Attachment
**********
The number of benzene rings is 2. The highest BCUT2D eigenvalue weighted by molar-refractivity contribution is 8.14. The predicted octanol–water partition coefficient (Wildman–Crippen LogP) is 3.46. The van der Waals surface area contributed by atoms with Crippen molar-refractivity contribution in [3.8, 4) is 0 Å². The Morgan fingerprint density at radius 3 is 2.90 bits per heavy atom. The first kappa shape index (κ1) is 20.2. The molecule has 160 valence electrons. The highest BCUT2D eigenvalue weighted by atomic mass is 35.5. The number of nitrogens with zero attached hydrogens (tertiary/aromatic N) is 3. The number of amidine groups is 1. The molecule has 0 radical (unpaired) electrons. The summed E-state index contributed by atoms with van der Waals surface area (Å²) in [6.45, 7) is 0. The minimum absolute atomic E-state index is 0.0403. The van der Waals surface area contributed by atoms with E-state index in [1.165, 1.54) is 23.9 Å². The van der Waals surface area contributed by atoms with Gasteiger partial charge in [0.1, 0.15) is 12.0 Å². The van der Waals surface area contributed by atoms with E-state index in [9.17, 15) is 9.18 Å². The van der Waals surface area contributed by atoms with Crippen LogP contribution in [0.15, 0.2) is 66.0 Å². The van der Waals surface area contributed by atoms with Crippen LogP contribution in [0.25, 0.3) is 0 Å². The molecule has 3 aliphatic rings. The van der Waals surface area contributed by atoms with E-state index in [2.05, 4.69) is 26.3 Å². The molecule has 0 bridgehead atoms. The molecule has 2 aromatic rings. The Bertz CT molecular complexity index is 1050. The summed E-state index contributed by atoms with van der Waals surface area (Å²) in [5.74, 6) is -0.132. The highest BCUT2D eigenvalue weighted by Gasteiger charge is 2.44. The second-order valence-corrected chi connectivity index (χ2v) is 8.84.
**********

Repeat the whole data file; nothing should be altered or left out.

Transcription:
The number of benzene rings is 2. The highest BCUT2D eigenvalue weighted by molar-refractivity contribution is 8.14. The predicted octanol–water partition coefficient (Wildman–Crippen LogP) is 3.46. The van der Waals surface area contributed by atoms with Crippen molar-refractivity contribution in [3.8, 4) is 0 Å². The Morgan fingerprint density at radius 3 is 2.90 bits per heavy atom. The first kappa shape index (κ1) is 20.2. The molecule has 160 valence electrons. The highest BCUT2D eigenvalue weighted by atomic mass is 35.5. The number of nitrogens with zero attached hydrogens (tertiary/aromatic N) is 3. The number of amidine groups is 1. The molecule has 0 radical (unpaired) electrons. The summed E-state index contributed by atoms with van der Waals surface area (Å²) in [6.45, 7) is 0. The minimum absolute atomic E-state index is 0.0403. The van der Waals surface area contributed by atoms with E-state index in [1.165, 1.54) is 23.9 Å². The van der Waals surface area contributed by atoms with Gasteiger partial charge in [0.1, 0.15) is 12.0 Å². The van der Waals surface area contributed by atoms with E-state index in [9.17, 15) is 9.18 Å². The van der Waals surface area contributed by atoms with Crippen LogP contribution in [0.15, 0.2) is 66.0 Å². The van der Waals surface area contributed by atoms with Crippen LogP contribution in [0.25, 0.3) is 0 Å². The molecule has 3 aliphatic rings. The van der Waals surface area contributed by atoms with E-state index in [2.05, 4.69) is 26.3 Å². The molecule has 0 bridgehead atoms. The molecule has 2 aromatic rings. The Bertz CT molecular complexity index is 1050. The summed E-state index contributed by atoms with van der Waals surface area (Å²) in [5.74, 6) is -0.132. The highest BCUT2D eigenvalue weighted by Gasteiger charge is 2.44. The second-order valence-corrected chi connectivity index (χ2v) is 8.84.